It's too late for me. I have moved on with my life (I'm trying to, anyway -- although I suspect that the grief I feel over my infertility & the stillbirth of my daughter will always be with me in some way).

But what if more couples listened to that nagging voice within, & asked for help at an earlier stage? What if doctors took their concerns seriously? What if certain medical problems were red-flagged at an earlier stage, so that young women were made aware that they might have difficulty conceiving?

*** *** ***

To read more bloggers' Project If posts, visit here. All blogs on the list will be considered for Resolve’s Hope Award for Best Blog, presented at the 2010 Night of Hope. Resolve will also be featuring a link to the blog on

To read the original "what if" list, visit :

To gain a basic understanding of infertility, visit .

To learn more about National Infertility Awareness Week (NIAW):


  1. Great post!
    I just started seeing an RE in February. I am glad I did, it makes me feel more proactive.

  2. Very thought-provoking post, Lori. Thank you for sharing. I have found that my own "what-if's" are one of the hardest things about this journey. They are always there, even when I am feeling more at peace with this childless-after-IF life, and I wonder if they will be there the rest of my life.

  3. I found your blog one day while "blog-hopping". My DH and I stopped our TTC efforts 2 years ago (almost exactly to the day) after our 3rd failed IVF. We traveled the IVF mecca (CCRM) for that final shot and come home with nothing except complete devastation. I was 38 when we started TTC and we had been married for 9 years. We, too, waited and I, too, wonder what if.

    It's nice to read your blog and see there are others out there who have chosen to move on but who still struggle with "what ifs". It's just always nice to recognize that we're not alone.

    Thanks for continuing to write.

    - RK

  4. Oh, this post really pulled my heart. I always love reading your posts, about how you have found peace on your path.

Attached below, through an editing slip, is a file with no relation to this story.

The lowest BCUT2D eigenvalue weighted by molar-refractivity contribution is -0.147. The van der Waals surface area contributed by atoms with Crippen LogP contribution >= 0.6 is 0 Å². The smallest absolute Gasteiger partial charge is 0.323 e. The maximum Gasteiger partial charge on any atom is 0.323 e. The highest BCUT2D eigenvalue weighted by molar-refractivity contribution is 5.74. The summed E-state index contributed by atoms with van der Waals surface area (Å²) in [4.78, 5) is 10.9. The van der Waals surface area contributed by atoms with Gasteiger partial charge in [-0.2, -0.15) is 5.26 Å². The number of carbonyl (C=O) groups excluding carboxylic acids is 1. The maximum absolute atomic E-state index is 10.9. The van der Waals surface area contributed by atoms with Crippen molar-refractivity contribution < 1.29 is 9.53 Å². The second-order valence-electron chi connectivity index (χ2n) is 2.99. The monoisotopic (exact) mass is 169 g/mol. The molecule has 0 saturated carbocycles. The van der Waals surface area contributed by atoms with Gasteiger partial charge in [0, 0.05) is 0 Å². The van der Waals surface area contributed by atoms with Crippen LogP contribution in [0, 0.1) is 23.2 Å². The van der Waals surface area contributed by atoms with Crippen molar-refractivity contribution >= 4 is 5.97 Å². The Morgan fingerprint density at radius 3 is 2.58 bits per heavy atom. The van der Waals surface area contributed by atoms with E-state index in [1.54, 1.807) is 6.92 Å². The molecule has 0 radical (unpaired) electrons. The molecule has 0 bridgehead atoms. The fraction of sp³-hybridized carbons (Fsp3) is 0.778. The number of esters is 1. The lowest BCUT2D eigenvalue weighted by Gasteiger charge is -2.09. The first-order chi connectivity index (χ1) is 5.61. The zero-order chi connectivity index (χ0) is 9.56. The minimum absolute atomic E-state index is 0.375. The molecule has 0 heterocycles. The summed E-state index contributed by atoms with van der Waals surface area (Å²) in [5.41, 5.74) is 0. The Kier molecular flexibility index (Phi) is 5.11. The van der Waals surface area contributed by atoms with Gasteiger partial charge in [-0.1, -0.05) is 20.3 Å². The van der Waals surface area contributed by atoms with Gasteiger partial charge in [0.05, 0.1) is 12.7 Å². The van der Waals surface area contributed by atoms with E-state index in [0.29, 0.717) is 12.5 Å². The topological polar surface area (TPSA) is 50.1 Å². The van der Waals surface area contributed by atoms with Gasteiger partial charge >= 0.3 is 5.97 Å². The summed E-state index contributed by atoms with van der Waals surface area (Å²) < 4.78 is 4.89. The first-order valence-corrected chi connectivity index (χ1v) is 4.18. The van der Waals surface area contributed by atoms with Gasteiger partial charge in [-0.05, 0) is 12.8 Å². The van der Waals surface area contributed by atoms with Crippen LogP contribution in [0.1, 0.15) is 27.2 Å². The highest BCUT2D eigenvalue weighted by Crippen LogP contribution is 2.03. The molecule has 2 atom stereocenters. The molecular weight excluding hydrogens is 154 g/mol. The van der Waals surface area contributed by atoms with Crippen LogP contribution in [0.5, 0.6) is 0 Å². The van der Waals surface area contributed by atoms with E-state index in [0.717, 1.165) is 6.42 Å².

But the what ifs - I get.

    I was proactive about heading to the RE early because I'm fortunate enough to live in a state where coverage is mandated. My RE diagnosed a bicornuate uterus from my first HSG. And still, it took more than a year, after 4 IVF failures, to correctly diagnose what it was - an apparently rare bicornuate/septate combination.

    If I didn't live in a state where coverage was mandated, I would have probably travelled down a much different path myself. And I expect I'd have very similar what ifs as you.

    Thank you for posting this.


  5. By the way -- Julie at A Little Pregnant says much the same thing as I do here, but better. ; )

  6. Wow. What an incredible post. Thank you for sharing.

    ~What IF

  7. Love this post. As someone who took 5-6 years before I actually went onto fertility treatments (and being older), I often wonder about "what if" my family dr had actually helped to push me along the path sooner.

    As thoughtful as ever.

  8. After reading so many What If posts....yours has been the most powerful for me.

    Because I see myself in your words and in your experience. You are just further along in the process than me.

    Thank you for being so honest. Hugs your way.

  9. Thank you for sharing this.

    Doctors do need to know how to broach this subject with patients, too many times it's been swept under the carpet.

  10. I found your blog when I did a Julie/Julia movie search! Very thought-provoking post. I love how women can talk and write so openly about these issues now, and it lessens the pain. Some of my best blog buddies have so many different stories- 40-something single mom (who had a hysterectomy) adopting a baby girl from Ethiopia, 50-something Canadian friends adopting from Eastern Europe, and some great US and Canadian people adopting through Reece's Rainbow, a special needs adoption ministry, which we are also doing. Then we have friends who can't get pregnant and don't want to adopt, who also made the decision like you to remain childless.

    Pregnancy, Infertility, Loss, Adoption- it's all a marathon and never ends.